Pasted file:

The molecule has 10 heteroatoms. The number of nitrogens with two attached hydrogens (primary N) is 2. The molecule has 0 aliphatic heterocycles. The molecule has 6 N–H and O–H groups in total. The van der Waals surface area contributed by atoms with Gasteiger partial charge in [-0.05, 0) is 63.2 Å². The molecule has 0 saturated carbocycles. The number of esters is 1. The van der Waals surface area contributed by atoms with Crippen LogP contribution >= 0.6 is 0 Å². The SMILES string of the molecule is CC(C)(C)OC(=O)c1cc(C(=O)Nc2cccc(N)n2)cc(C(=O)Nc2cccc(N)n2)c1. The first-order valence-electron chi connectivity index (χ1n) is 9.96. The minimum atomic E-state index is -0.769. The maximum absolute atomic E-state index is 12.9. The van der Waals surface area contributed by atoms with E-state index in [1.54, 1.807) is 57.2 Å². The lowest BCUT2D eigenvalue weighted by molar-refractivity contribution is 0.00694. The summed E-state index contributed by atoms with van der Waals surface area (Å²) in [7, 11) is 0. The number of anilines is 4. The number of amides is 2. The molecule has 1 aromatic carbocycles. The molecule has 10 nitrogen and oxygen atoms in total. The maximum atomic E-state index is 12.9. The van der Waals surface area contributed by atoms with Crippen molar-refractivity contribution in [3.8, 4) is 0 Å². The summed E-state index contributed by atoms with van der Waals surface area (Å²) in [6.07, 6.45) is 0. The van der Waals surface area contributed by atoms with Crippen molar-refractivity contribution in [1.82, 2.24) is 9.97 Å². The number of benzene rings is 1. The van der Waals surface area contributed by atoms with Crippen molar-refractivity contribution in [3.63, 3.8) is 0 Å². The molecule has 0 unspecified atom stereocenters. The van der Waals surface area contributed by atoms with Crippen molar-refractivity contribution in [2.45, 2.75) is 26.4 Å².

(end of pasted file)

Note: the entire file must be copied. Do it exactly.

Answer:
The molecule has 10 heteroatoms. The number of nitrogens with two attached hydrogens (primary N) is 2. The molecule has 0 aliphatic heterocycles. The molecule has 6 N–H and O–H groups in total. The van der Waals surface area contributed by atoms with Gasteiger partial charge in [-0.05, 0) is 63.2 Å². The molecule has 0 saturated carbocycles. The number of esters is 1. The van der Waals surface area contributed by atoms with Crippen LogP contribution >= 0.6 is 0 Å². The SMILES string of the molecule is CC(C)(C)OC(=O)c1cc(C(=O)Nc2cccc(N)n2)cc(C(=O)Nc2cccc(N)n2)c1. The first-order valence-electron chi connectivity index (χ1n) is 9.96. The minimum atomic E-state index is -0.769. The maximum absolute atomic E-state index is 12.9. The van der Waals surface area contributed by atoms with E-state index in [1.54, 1.807) is 57.2 Å². The lowest BCUT2D eigenvalue weighted by molar-refractivity contribution is 0.00694. The summed E-state index contributed by atoms with van der Waals surface area (Å²) in [7, 11) is 0. The number of anilines is 4. The number of amides is 2. The molecule has 1 aromatic carbocycles. The molecule has 10 nitrogen and oxygen atoms in total. The maximum atomic E-state index is 12.9. The van der Waals surface area contributed by atoms with Crippen molar-refractivity contribution in [3.8, 4) is 0 Å². The summed E-state index contributed by atoms with van der Waals surface area (Å²) in [6.07, 6.45) is 0. The van der Waals surface area contributed by atoms with Crippen molar-refractivity contribution in [1.82, 2.24) is 9.97 Å². The number of benzene rings is 1. The van der Waals surface area contributed by atoms with Crippen molar-refractivity contribution in [3.63, 3.8) is 0 Å². The molecule has 0 unspecified atom stereocenters. The van der Waals surface area contributed by atoms with Crippen molar-refractivity contribution in [2.45, 2.75) is 26.4 Å².